US 31 progress to be celebrated; Work not done yet
US 31 is part of the federal transportation network, traveling as far south as Spanish Fort, Alabama, and as far north as Mackinaw City, Michigan. It covers more than 1,200 miles. About 266 of those miles traverse Indiana, making it a critical north-south artery for the Indiana economy.
The section of most interest to northern Indiana has been the roughly 125 miles between the US 31/I-465 Interchange in Indianapolis and the US 31/US 20 Interchange in South Bend. If you’re like me, you’re pretty familiar with the route as you’ve traveled it hundreds of times through the years.
Efforts to promote the corridor were formalized in 2000 with the launch of the US 31 Coalition, though advocacy efforts for improvements to the corridor stretched back to the 1980s. The work of the coalition continues today as it advocates for a free-flowing, limited-access highway connecting our Capitol city with the north-central Indiana economy.
Business and Community leaders in St. Joseph, Marshall, Fulton, Miami, Tipton, and Hamilton Counties have long made improvements to the road a priority. State officials heard their call, and the end result has been hundreds of millions of dollars in improvements in the past 23+ years.
If you’ve traveled the road recently, you’ll notice orange barrels everywhere; a lot of construction is happening on the roadway. A big thanks go to Governor Holcomb and the leadership at INDOT who have picked up the baton from their predecessors and ensured work has continued to make the corridor safer. Those leaders have also recognized what a vital network the corridor is to drive economic activity.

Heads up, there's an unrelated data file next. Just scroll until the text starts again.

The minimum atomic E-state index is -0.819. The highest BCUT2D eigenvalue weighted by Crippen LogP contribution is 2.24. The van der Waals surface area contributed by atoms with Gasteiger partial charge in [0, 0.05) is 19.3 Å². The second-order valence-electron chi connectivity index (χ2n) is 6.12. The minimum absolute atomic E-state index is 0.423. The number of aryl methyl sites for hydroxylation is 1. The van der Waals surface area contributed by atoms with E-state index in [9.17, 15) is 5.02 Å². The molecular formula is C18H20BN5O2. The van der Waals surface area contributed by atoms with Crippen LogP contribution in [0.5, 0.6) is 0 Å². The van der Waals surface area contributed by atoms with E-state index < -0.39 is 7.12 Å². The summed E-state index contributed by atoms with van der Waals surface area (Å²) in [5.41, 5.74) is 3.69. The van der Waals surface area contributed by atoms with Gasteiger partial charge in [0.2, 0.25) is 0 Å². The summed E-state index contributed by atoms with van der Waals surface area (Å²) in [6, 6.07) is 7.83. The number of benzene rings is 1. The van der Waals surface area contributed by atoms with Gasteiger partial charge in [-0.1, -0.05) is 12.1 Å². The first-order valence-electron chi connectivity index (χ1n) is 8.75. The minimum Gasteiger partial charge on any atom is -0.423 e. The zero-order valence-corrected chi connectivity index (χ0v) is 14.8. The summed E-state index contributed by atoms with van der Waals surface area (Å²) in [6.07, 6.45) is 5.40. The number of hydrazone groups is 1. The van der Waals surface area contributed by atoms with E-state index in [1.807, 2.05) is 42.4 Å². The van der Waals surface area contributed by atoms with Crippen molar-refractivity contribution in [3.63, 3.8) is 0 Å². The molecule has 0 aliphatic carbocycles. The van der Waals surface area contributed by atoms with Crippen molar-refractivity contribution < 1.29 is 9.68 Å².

By way of updates, if you remember for many years the priorities have been to remove stoplights and the two railroad crossings in the corridor. Over the years, INDOT has chipped away at those goals, first getting everyone around Kokomo, through the Carmel/Westfield area to I 465, and from Plymouth to South Bend. Only a handful of stoplights remain.
The two railroad crossings are in Marshall County and Tipton County. Work is underway on overpasses in each location. The Tipton County overpass will be completed this fall. The Marshall County project began this past spring and should be substantially complete by the end of 2024.
Additional road work is currently underway in Hamilton County, from SR 38 to 286th Street to a limited access freeway-type road. Projects include the interchange at 236th Street which is nearing completion. Some of you know that as Bakers Corner.
This past summer, work began at 276th Street, near Atlanta and Reynolds Farm Equipment, and that work should be done this fall. Next year, watch for construction to begin on overpasses at 226th Street (Cicero) and 266th Street (Indiana Golf Car).
Several other projects remain priorities in the year to come, with a lot of that attention focused on Marshall and Fulton Counties. In 2027, INDOT plans to begin improvements on an interchange at SR 10 in Marshall County and SR 110 near the Marshall County/Fulton County line. That same year, watch for construction to begin on an overpass at CR 700N in Fulton County, which is just south of the Landfill.
As much as we’d like for the entire corridor to be “finished,” much work will remain, even after those planned 2027 improvements get underway. INDOT is currently focused on the area between Miami County and the Fulton/Marshall County line, with their ProPEL 31 project. That work will help identify what comes next in the corridor.
Advocacy efforts remain critical to efforts to improve the corridor. Though much progress has been made, much work remains to make the corridor the safe, free-flowing highway leaders envisioned when they began advocating for improvements decades ago.